Page:Popular Science Monthly Volume 81.djvu/160

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ing perishable products. As milk, for instance, perishes within a short time, the nutritive constituents have been transformed for ages into cheese, butter, fermented beverages, etc. During recent years milk and eggs have been evaporated or desiccated. Their keeping qualities are thus enhanced and by adding the requisite amount of water they-can be restored to nearly their original condition. Frozen milk, which, when thawed, represents milk almost equal to the fresh product, is being exported from Denmark in large amounts.

In a crude and empirical fashion many substances have been subjected to preserving agencies for ages. Savages have desiccated meat, or preserved it by immersion in sour milk. The farmer slaughters in the fall and keeps the meat in his cellar, where low temperature and the drying out of the outer layer protect the meat from serious decomposition. Fresh fodder for cattle is fermented into silage and grapes into wine. Acids for pickling vegetables, fruit and meat; sugar in concentrated solution for preserving berries and fruit; these means have long been utilized. High and low temperatures also have been used extensively for preservation with success. These methods have been reduced by science to certain fundamental principles, which may be considered conveniently under five heads: (1) Harmless preservatives. (2) Chemical preservatives. (3) Heat. (4) Desiccation. (5) Low temperatures.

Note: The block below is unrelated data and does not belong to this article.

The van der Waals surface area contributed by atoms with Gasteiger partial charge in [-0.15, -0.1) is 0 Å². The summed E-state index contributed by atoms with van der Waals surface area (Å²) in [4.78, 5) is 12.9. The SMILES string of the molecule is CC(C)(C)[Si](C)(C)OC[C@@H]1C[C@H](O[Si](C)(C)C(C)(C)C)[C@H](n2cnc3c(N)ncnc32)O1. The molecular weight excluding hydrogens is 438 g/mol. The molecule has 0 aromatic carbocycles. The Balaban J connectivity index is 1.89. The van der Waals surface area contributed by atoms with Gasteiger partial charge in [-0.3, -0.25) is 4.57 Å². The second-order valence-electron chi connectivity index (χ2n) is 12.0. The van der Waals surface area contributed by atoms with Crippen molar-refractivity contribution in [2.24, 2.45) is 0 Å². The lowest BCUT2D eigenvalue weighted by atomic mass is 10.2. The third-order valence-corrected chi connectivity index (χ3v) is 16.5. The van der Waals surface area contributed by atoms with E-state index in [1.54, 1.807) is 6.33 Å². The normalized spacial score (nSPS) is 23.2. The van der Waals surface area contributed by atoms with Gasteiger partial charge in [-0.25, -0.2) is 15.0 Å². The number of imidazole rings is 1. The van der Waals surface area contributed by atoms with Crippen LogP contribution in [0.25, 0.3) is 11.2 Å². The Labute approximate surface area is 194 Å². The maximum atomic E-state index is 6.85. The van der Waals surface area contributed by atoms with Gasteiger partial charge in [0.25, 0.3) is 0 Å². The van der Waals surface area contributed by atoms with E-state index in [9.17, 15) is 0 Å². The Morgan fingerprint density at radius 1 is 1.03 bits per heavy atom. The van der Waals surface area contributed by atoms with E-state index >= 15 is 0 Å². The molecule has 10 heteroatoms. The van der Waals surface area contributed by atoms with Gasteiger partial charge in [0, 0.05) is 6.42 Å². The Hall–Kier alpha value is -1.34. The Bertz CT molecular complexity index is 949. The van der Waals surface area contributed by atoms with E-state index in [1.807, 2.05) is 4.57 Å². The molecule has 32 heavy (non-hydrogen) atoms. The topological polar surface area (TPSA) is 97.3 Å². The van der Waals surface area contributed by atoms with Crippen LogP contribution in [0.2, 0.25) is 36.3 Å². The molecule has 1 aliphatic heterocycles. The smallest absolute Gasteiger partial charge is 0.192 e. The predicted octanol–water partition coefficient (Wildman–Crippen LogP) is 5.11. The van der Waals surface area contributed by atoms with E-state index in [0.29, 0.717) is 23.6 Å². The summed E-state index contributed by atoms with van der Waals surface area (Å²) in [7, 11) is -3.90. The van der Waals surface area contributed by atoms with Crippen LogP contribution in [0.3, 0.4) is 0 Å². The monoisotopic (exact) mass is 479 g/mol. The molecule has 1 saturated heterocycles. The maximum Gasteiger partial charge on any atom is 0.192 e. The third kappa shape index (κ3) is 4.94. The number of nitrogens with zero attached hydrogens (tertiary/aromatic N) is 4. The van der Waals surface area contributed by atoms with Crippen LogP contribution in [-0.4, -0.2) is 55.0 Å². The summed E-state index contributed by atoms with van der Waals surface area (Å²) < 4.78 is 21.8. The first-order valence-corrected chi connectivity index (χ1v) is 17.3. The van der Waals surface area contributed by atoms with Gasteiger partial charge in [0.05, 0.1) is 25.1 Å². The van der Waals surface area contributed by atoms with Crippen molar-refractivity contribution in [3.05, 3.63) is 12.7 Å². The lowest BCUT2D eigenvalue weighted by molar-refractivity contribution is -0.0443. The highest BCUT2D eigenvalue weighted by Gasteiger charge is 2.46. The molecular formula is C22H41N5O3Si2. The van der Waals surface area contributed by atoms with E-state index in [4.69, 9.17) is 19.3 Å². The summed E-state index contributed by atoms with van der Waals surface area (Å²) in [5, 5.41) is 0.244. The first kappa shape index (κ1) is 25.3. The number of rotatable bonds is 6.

These methods to prevent "spoiling" of foods were practised to some extent before the causes of food decomposition were understood. With the dawn of the science of bacteriology it was learned that decomposition of organic matter was due almost exclusively to the vital activities of microorganisms. It became clear that the sole end was the destruction or restraint of development of these minute organisms. Microorganisms require food, but this food must be diluted with water, consequently the abstraction of water by desiccation or freezing, or by boiling in concentrated sugar solutions will restrain their multiplication. Some chemicals are poisonous to bacteria, but are used only to a limited extent on account of possible injury to the consumer. High temperature kills microorganisms rapidly, low temperature slowly, and below the freezing point there is little, if any, multiplication. It must be distinctly understood that in the absence of microorganisms many years must elapse before organic matter can show any signs of decomposition. If this fact is borne in mind it will readily be understood that, if microorganisms are restrained from activity or destroyed, no matter by what means, there can be but little change in food substances. Antidiluvian animals have been disinterred from a bed of ice, where they were buried for ages, and the flesh has been found to be still in good condition.

The chief object of this article is the consideration of effects of low